“There are three types of lies – lies, damn lies, and statistics.” Then there’s the Herald Sun…

Melbourne’s Herald Sun has dug itself deeper into the abyss of creative storytelling – under the guise journalism – with a fresh frontpage banner designed to continue its campaign of fear, hysteria and moral panic over a proposed injecting facility in the city of Melbourne.

On first reading, the Herald Sun’s headline; ‘Plans for Flinders St injecting room overwhelmingly rejected by Victorians’, would suggest that there was no support for an injecting room in the city. In reality, their own polling showed 48% support for a CBD injecting room. The polling also indicated support at 38% for a Flinders Street site. Presumably, data collected via less biased platforms would be even more supportive.

Services that seek to reduce drug harms are most effective when placed near drug harms, including overdose and ambulance callouts, not where people are being arrested. The Herald Sun argues that the injection room service should be relocated to an area with a high crime rate. Such relocation would likely undermine access to the service. There has also been no formal announcement made about the site or service model. Even if the fear campaign was warranted (it isn’t), it seems incredibly premature.

To add fuel to the flames, the Herald Sun, as it is frequently prone to do, cherry picks statistics and draws unfounded conclusions. They use crime statistics concerning the CBD to argue drug trafficking and other drug offences were most common in other parts of the city, in a desperate ploy to imply the injection room is more suited elsewhere. What they didn’t note is that this drug offence data takes into account all drug activity, not just drugs that are injected.

The recurring theme of anti-injection room advocacy by the Herald Sun is incredibly concerning. This is quite literally the seventh time AOD Media Watch have called this same publication out on it (1, 2, 3, 4, 5, 6) – and there are likely many more instances we haven’t been able to. Further analysis on the Herald Sun’s frequency of reporting on this issue relative to other topics would be fascinating – it seems like injection rooms are their arch nemesis.

It really feels as if this goes beyond stigma, fear and health concerns for the Herald Sun. Do they own real estate near the proposed injection room site? Are they concerned it will impact on property value? Perhaps they’re concerned they themselves will be tempted to use the injection room, and this is their strange approach to achieving abstinence.

Depressingly, the HUN’s relentless campaign against the injection centre likely also stems from a need to satiate a readership so accustomed to a steady diet of fear porn and finger-pointing that now, only the most overtly scapegoating stories will sell.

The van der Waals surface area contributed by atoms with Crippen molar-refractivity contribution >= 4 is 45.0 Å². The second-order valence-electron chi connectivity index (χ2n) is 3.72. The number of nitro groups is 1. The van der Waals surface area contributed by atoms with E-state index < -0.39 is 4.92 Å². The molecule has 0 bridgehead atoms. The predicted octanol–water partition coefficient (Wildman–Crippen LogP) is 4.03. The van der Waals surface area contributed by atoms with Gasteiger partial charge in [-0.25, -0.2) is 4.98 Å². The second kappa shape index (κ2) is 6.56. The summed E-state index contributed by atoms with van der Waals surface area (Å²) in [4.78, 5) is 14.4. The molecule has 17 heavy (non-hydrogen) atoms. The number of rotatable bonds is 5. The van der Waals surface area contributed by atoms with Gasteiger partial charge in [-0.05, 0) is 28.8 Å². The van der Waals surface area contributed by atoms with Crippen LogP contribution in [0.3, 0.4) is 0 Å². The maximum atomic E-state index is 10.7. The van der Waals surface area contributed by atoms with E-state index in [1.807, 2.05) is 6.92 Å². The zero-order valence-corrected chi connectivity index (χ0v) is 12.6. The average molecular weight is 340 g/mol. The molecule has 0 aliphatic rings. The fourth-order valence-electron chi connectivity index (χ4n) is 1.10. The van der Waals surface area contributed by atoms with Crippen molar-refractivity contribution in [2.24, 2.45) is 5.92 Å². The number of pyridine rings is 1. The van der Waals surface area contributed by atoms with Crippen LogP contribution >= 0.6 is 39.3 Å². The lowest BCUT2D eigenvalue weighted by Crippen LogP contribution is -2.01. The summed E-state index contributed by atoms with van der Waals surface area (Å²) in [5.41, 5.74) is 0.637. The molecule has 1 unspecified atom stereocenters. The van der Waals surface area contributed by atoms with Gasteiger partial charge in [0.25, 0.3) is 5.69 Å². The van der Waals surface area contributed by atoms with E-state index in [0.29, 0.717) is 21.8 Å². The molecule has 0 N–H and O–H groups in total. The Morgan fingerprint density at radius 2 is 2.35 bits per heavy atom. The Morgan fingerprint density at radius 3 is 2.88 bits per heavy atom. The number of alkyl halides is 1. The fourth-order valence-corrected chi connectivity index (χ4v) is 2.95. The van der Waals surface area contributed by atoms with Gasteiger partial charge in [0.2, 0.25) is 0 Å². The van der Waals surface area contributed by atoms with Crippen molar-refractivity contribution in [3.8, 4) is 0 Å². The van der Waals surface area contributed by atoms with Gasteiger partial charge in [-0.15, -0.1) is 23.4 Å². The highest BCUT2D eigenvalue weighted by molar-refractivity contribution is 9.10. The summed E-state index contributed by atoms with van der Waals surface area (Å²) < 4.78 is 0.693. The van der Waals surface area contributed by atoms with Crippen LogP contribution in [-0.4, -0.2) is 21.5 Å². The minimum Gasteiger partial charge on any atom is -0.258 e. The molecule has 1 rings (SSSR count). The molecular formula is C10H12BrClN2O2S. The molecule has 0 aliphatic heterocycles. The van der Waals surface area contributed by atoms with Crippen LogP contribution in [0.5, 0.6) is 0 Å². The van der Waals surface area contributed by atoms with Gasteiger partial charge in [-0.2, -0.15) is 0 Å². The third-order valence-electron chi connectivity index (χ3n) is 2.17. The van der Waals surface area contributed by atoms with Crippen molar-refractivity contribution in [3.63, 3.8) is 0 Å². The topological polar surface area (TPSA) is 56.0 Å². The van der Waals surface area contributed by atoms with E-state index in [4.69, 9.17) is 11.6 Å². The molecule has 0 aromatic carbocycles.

In its desperation for an ever-ready well-spring of such stories, the HUN has created its own cinematic universe of moral panic, in which the injection room and its boogie-man clients take centre stage, relied upon for story-lines of increasing disgust and debauchery, untethered long ago from any engagement with actual truth.

We’re sorry to sound like a broken record, but we’re concerned this problematic reporting could quite literally end lives. The Australian Press Council doesn’t care. We aren’t seeing any media reporting on the potential benefits of this much needed injection room, even though these benefits are very clear.

Despite the Herald Sun’s attempts to paint a picture of total objection by the people of Victoria, the polling is heartening. At least it is clear that there is strong public support for an injecting service. The question remains, however, why aren’t media outlets giving experts or public opinion a platform to express their views on this issue?


Greg Denham, Australian Representative for Law Enforcement Against Prohibition


Dr Liam Engel, Adjunct Research Fellow at Edith Cowan University

Katie Horneshaw, op ed columnist and features writer

Disclaimer: The author takes full responsibility for the content of this article.

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Journalists that would like to seek expert commentary on drug issues can contact AOD Media Watch who can provide referrals to a range of experts on the issue being reported. Guidelines for journalists can be accessed from our website and resources for the media are available from Mindframe.